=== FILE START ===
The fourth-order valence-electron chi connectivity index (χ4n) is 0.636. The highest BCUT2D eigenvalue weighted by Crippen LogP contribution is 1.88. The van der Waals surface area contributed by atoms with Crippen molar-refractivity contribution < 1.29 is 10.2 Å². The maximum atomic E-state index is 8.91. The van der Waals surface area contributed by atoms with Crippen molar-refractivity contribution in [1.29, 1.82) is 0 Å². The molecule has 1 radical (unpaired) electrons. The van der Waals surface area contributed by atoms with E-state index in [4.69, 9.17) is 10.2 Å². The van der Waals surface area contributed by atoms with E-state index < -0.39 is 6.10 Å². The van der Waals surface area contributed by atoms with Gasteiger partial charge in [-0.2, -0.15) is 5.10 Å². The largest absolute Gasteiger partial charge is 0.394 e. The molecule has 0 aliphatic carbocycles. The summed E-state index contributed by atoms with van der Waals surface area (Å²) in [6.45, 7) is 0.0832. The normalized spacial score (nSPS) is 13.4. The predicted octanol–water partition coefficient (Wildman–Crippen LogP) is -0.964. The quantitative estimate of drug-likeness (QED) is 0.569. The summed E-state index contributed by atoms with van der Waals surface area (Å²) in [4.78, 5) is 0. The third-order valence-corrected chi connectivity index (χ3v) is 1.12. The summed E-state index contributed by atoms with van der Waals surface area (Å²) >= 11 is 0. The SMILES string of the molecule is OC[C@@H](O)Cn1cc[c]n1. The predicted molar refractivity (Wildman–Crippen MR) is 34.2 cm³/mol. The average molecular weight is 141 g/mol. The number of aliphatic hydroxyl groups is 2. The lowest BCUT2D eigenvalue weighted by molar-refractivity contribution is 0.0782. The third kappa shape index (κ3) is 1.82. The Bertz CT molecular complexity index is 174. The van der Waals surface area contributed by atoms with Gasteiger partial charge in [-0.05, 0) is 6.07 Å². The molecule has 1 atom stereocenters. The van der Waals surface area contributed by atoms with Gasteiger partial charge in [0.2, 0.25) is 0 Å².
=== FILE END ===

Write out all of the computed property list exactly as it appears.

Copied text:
The fourth-order valence-electron chi connectivity index (χ4n) is 0.636. The highest BCUT2D eigenvalue weighted by Crippen LogP contribution is 1.88. The van der Waals surface area contributed by atoms with Crippen molar-refractivity contribution < 1.29 is 10.2 Å². The maximum atomic E-state index is 8.91. The van der Waals surface area contributed by atoms with Crippen molar-refractivity contribution in [1.29, 1.82) is 0 Å². The molecule has 1 radical (unpaired) electrons. The van der Waals surface area contributed by atoms with E-state index in [4.69, 9.17) is 10.2 Å². The van der Waals surface area contributed by atoms with E-state index < -0.39 is 6.10 Å². The van der Waals surface area contributed by atoms with Gasteiger partial charge in [-0.2, -0.15) is 5.10 Å². The largest absolute Gasteiger partial charge is 0.394 e. The molecule has 0 aliphatic carbocycles. The summed E-state index contributed by atoms with van der Waals surface area (Å²) in [6.45, 7) is 0.0832. The normalized spacial score (nSPS) is 13.4. The predicted octanol–water partition coefficient (Wildman–Crippen LogP) is -0.964. The quantitative estimate of drug-likeness (QED) is 0.569. The summed E-state index contributed by atoms with van der Waals surface area (Å²) in [4.78, 5) is 0. The third-order valence-corrected chi connectivity index (χ3v) is 1.12. The summed E-state index contributed by atoms with van der Waals surface area (Å²) >= 11 is 0. The SMILES string of the molecule is OC[C@@H](O)Cn1cc[c]n1. The predicted molar refractivity (Wildman–Crippen MR) is 34.2 cm³/mol. The average molecular weight is 141 g/mol. The number of aliphatic hydroxyl groups is 2. The lowest BCUT2D eigenvalue weighted by molar-refractivity contribution is 0.0782. The third kappa shape index (κ3) is 1.82. The Bertz CT molecular complexity index is 174. The van der Waals surface area contributed by atoms with Gasteiger partial charge in [-0.05, 0) is 6.07 Å². The molecule has 1 atom stereocenters. The van der Waals surface area contributed by atoms with Gasteiger partial charge in [0.2, 0.25) is 0 Å².